Modulogeek is Joon Guillen from Manila and his bevy of instruments of the electronic kind. A master of the cinematic, Modulogeek's music takes you into stories and plotlines, and at times 8-bit wonderlands. Part of the Number Line collective, Modulogeek has collaborated with a bunch of underground and indie acts from Manila. Before he takes the stage on Saturday for Baybeats, we ask this musical x geeky man to sort out some factoids about his music, the Red Wedding of Game of Thrones, and his favourite games (only mandatory).
Hi Modulogeek, welcome to Singapore! Introduce yourself.
Hullo Singapore! I am Joon from Manila, and I make electronic music under the name Modulogeek.
Is this your first time playing in Singapore and how do you feel about playing at Baybeats?
First time playing in Singapore and first go at an international music festival. It’s a combination that makes for utterly frazzled nerves! But I’m also ecstatic to play for a foreign audience, and to watch and meet the other artists in the festival.
Tell us about the beginnings of Modulogeek. How did you start out and was it difficult to learn to make electronic music?
When I started I didn’t intend to be an act or anything like that. It was all experiments - lots of fooling around with software and controllers. But eventually my friends heard the music and they kinda liked it, so they encouraged me to keep at it. Some close friends of mine even let me be part of their own music label (Number Line Records). That was the point when my music started getting a lot of exposure.
For me it was difficult to learn electronic music. I have played in bands most of my life, so when I started with it I found that the approach is very different. Among other things, it seems to require an intimate knowledge with the technology you are working with. In a way it does feel like starting from scratch. Even now I am still figuring things out, really.
What steered you towards the electronic genre as opposed to being in a 4-piece band kinda thing?
Lonesomeness mostly, haha. I’m really the band kind of guy - I grew up on rock and pop music - but a few years ago I had to relocate to Hong Kong and suddenly I had nobody to play music with! So it’s a good excuse to learn electronic music.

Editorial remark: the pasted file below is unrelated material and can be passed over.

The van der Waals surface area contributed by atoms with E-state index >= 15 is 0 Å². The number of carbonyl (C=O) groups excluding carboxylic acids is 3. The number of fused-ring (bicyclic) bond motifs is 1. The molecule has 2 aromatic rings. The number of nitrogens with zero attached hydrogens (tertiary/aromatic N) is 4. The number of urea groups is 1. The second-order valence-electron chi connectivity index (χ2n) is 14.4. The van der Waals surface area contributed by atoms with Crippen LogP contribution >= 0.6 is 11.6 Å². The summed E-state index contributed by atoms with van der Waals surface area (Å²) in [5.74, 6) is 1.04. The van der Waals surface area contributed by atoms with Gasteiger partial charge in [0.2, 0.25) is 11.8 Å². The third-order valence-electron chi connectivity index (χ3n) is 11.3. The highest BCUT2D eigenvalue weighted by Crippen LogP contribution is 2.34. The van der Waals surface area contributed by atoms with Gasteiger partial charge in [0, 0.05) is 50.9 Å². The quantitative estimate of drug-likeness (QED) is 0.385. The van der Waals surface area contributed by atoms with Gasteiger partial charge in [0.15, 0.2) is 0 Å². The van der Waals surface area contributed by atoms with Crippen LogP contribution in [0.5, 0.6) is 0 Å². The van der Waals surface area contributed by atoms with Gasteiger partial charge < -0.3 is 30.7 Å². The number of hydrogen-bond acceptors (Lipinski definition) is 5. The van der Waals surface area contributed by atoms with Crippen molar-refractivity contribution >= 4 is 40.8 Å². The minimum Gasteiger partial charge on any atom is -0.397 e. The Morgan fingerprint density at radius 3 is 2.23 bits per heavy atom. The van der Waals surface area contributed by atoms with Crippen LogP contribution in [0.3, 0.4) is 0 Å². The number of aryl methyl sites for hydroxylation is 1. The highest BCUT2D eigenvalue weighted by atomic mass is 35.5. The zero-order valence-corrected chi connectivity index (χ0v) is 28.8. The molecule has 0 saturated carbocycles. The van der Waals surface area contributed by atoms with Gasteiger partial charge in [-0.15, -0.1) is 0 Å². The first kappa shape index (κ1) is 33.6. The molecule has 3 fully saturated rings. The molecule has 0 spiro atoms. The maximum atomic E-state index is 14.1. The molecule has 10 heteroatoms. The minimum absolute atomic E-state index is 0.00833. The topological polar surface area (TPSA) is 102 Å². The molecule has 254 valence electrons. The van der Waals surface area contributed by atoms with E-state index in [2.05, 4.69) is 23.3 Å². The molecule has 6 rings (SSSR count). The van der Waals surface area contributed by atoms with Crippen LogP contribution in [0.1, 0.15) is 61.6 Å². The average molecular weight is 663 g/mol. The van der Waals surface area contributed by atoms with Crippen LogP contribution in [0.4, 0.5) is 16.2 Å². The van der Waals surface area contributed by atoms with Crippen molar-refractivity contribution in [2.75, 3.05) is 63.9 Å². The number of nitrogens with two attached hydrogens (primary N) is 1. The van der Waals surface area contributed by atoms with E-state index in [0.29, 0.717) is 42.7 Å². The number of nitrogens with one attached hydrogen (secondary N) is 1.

I found it fascinating soon enough. It feels like every aspect of production - from sound design to mixing - is integral to the music itself. This tight dynamism of the processes can be very gratifying, as the individual sounds are “sculpted” (whether by manipulating samples or adjusting synth parameters) then later put in the proper place in the mix.
As a one-man band, what are some of the difficulties you face (eg. music making, putting music out there, getting shows, etc)?
Mostly creative difficulties. Like, in a band you get a variety of input from your bandmates and it’s amazing because I could never have come up with that. Working solo, I am limited by my own mind. (Yes, it is frustrating sometimes.)
We really enjoyed your 8-bit Christmas songs and film score-esque tracks on your Soundcloud page, what is your fascination with these 'genres'?
Thanks! I love 8-bit because I’ve been playing video games since the Atari 2600 and am particularly fond of the epic NES game tunes. Same with film music: ever since I had access to orchestral instrument software I have been trying to emulate soundtracks from movies I love.
If anything, my truest “when-I-grow-up” fantasy was to be a prolific film score composer.
You also play around with a lot of styles, is there a definitive Modulogeek sound?
I’ve been wondering about that myself. I want to try something new every new tune I make which accounts for the diversity of styles. I suppose if there is any unifying connection with my works, it is that I do my best to make each one as if it were soundtrack to a scene in a movie (again going back to the composer fantasy).
Follow Modulogeek on Soundcloud
Electronic is very prevalent in music nowadays, what are your current favorite electronic acts?
Most recently into Jon Hopkins’ “Insides” album. I’m also a fan of The Postal Service, M83, Gold Panda, The Cinematic Orchestra, Chvrches, Four Tet, Bonobo, Daedelus, Baths, among many, many others...
We heard your cover of the Game of Thrones theme (we're fans too), what was your reaction to the Red Wedding and what did you think of the season? Rant away.
Aha! Well I’ve already read the books so I kinda expected it. Even so, those scenes were still as powerful as the first time I read it, and also fantastically executed (no pun intended). While it was devastating, I do believe in making sacrifices in the service of the story.
For people who are looking forward to seeing you live at Baybeats, what can they expect from your set?
Lots of awkward dancing and arm-flailing. A very dynamic set (no two modulogeek performances are the same) with kick-ass visuals courtesy of my friend Apol Sta. Maria.
And maybe, just maybe, some music that triggers flashbacks from an audience member’s glory days.
We recently wrote an article about video game soundtracks and our editor even started a gaming magazine (Killer App) - as a fellow geek you are obliged to answer the following questions:
Modulogeek: Let it be known that by asking me this, you are subjecting me to torture.